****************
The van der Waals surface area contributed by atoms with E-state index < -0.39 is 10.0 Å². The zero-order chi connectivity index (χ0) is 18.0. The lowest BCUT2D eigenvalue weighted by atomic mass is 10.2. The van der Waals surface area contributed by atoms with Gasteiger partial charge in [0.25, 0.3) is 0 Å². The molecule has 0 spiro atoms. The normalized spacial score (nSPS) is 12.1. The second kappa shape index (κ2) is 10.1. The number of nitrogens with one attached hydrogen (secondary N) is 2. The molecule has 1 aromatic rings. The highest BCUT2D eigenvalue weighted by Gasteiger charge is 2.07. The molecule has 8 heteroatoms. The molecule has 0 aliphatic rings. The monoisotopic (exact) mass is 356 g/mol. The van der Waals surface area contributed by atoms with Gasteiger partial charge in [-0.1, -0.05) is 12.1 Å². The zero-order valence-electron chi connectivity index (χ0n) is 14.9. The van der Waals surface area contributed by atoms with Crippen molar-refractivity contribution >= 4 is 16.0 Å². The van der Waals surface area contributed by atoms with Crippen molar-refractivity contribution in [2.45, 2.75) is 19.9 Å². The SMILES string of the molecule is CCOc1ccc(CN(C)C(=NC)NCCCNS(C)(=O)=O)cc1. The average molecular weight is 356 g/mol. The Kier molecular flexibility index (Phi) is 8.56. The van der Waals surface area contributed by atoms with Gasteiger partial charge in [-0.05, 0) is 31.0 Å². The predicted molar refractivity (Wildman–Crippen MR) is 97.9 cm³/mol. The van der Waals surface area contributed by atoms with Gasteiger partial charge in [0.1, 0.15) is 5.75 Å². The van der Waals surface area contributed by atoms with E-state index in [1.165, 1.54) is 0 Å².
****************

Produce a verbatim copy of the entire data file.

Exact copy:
The van der Waals surface area contributed by atoms with E-state index < -0.39 is 10.0 Å². The zero-order chi connectivity index (χ0) is 18.0. The lowest BCUT2D eigenvalue weighted by atomic mass is 10.2. The van der Waals surface area contributed by atoms with Gasteiger partial charge in [0.25, 0.3) is 0 Å². The molecule has 0 spiro atoms. The normalized spacial score (nSPS) is 12.1. The second kappa shape index (κ2) is 10.1. The number of nitrogens with one attached hydrogen (secondary N) is 2. The molecule has 1 aromatic rings. The highest BCUT2D eigenvalue weighted by Gasteiger charge is 2.07. The molecule has 8 heteroatoms. The molecule has 0 aliphatic rings. The monoisotopic (exact) mass is 356 g/mol. The van der Waals surface area contributed by atoms with Gasteiger partial charge in [-0.1, -0.05) is 12.1 Å². The zero-order valence-electron chi connectivity index (χ0n) is 14.9. The van der Waals surface area contributed by atoms with Crippen molar-refractivity contribution >= 4 is 16.0 Å². The van der Waals surface area contributed by atoms with Crippen molar-refractivity contribution in [2.45, 2.75) is 19.9 Å². The SMILES string of the molecule is CCOc1ccc(CN(C)C(=NC)NCCCNS(C)(=O)=O)cc1. The average molecular weight is 356 g/mol. The Kier molecular flexibility index (Phi) is 8.56. The van der Waals surface area contributed by atoms with Gasteiger partial charge in [-0.05, 0) is 31.0 Å². The predicted molar refractivity (Wildman–Crippen MR) is 97.9 cm³/mol. The van der Waals surface area contributed by atoms with Gasteiger partial charge in [0.1, 0.15) is 5.75 Å². The van der Waals surface area contributed by atoms with E-state index in [1.165, 1.54) is 0 Å².